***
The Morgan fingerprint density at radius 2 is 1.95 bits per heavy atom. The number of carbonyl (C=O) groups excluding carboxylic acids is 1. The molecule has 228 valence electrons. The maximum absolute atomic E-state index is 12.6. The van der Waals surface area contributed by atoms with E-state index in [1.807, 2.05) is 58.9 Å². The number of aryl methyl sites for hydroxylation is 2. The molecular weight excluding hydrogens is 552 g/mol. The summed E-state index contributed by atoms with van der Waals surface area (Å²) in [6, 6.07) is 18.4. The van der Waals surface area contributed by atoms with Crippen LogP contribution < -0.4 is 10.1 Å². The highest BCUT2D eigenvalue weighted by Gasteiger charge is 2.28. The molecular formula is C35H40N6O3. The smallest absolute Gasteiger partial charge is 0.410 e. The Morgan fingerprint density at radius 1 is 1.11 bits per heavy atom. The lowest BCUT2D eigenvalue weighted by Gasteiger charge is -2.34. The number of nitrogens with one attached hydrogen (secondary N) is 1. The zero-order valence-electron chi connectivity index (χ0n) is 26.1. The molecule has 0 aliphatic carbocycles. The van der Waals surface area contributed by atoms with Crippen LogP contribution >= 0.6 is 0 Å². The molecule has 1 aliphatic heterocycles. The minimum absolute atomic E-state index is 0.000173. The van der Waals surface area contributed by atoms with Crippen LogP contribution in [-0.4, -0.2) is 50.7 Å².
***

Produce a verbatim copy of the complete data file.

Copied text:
The Morgan fingerprint density at radius 2 is 1.95 bits per heavy atom. The number of carbonyl (C=O) groups excluding carboxylic acids is 1. The molecule has 228 valence electrons. The maximum absolute atomic E-state index is 12.6. The van der Waals surface area contributed by atoms with E-state index in [1.807, 2.05) is 58.9 Å². The number of aryl methyl sites for hydroxylation is 2. The molecular weight excluding hydrogens is 552 g/mol. The summed E-state index contributed by atoms with van der Waals surface area (Å²) in [6, 6.07) is 18.4. The van der Waals surface area contributed by atoms with Crippen LogP contribution < -0.4 is 10.1 Å². The highest BCUT2D eigenvalue weighted by Gasteiger charge is 2.28. The molecular formula is C35H40N6O3. The smallest absolute Gasteiger partial charge is 0.410 e. The Morgan fingerprint density at radius 1 is 1.11 bits per heavy atom. The lowest BCUT2D eigenvalue weighted by Gasteiger charge is -2.34. The number of nitrogens with one attached hydrogen (secondary N) is 1. The zero-order valence-electron chi connectivity index (χ0n) is 26.1. The molecule has 0 aliphatic carbocycles. The van der Waals surface area contributed by atoms with Crippen LogP contribution >= 0.6 is 0 Å². The molecule has 1 aliphatic heterocycles. The minimum absolute atomic E-state index is 0.000173. The van der Waals surface area contributed by atoms with Crippen LogP contribution in [-0.4, -0.2) is 50.7 Å².